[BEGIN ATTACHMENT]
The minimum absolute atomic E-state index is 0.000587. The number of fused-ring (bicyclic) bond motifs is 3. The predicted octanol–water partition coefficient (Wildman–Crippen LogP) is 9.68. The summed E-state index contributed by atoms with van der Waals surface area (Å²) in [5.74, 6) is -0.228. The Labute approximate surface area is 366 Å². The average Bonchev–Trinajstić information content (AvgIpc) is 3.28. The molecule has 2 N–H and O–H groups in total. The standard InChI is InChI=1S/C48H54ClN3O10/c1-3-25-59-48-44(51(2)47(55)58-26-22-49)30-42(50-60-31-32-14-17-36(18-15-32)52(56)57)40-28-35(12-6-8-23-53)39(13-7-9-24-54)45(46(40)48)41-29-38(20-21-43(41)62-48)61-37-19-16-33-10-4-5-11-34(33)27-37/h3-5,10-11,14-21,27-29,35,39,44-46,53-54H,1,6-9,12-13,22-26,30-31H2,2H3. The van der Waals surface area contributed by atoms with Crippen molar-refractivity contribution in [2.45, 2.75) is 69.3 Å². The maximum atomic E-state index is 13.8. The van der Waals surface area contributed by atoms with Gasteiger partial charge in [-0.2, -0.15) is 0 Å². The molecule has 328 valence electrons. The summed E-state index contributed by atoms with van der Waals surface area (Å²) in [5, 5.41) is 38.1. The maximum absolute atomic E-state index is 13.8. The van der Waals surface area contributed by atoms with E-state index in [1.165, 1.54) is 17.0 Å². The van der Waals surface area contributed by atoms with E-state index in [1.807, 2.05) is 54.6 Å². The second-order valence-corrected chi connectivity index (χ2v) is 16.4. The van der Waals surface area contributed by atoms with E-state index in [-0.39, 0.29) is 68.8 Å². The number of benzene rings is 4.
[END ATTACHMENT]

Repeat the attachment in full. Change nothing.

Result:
The minimum absolute atomic E-state index is 0.000587. The number of fused-ring (bicyclic) bond motifs is 3. The predicted octanol–water partition coefficient (Wildman–Crippen LogP) is 9.68. The summed E-state index contributed by atoms with van der Waals surface area (Å²) in [5.74, 6) is -0.228. The Labute approximate surface area is 366 Å². The average Bonchev–Trinajstić information content (AvgIpc) is 3.28. The molecule has 2 N–H and O–H groups in total. The standard InChI is InChI=1S/C48H54ClN3O10/c1-3-25-59-48-44(51(2)47(55)58-26-22-49)30-42(50-60-31-32-14-17-36(18-15-32)52(56)57)40-28-35(12-6-8-23-53)39(13-7-9-24-54)45(46(40)48)41-29-38(20-21-43(41)62-48)61-37-19-16-33-10-4-5-11-34(33)27-37/h3-5,10-11,14-21,27-29,35,39,44-46,53-54H,1,6-9,12-13,22-26,30-31H2,2H3. The van der Waals surface area contributed by atoms with Crippen molar-refractivity contribution in [2.45, 2.75) is 69.3 Å². The maximum atomic E-state index is 13.8. The van der Waals surface area contributed by atoms with Gasteiger partial charge in [-0.2, -0.15) is 0 Å². The molecule has 328 valence electrons. The summed E-state index contributed by atoms with van der Waals surface area (Å²) in [5, 5.41) is 38.1. The maximum absolute atomic E-state index is 13.8. The van der Waals surface area contributed by atoms with E-state index in [1.165, 1.54) is 17.0 Å². The van der Waals surface area contributed by atoms with E-state index in [1.807, 2.05) is 54.6 Å². The second-order valence-corrected chi connectivity index (χ2v) is 16.4. The van der Waals surface area contributed by atoms with E-state index in [-0.39, 0.29) is 68.8 Å². The number of benzene rings is 4.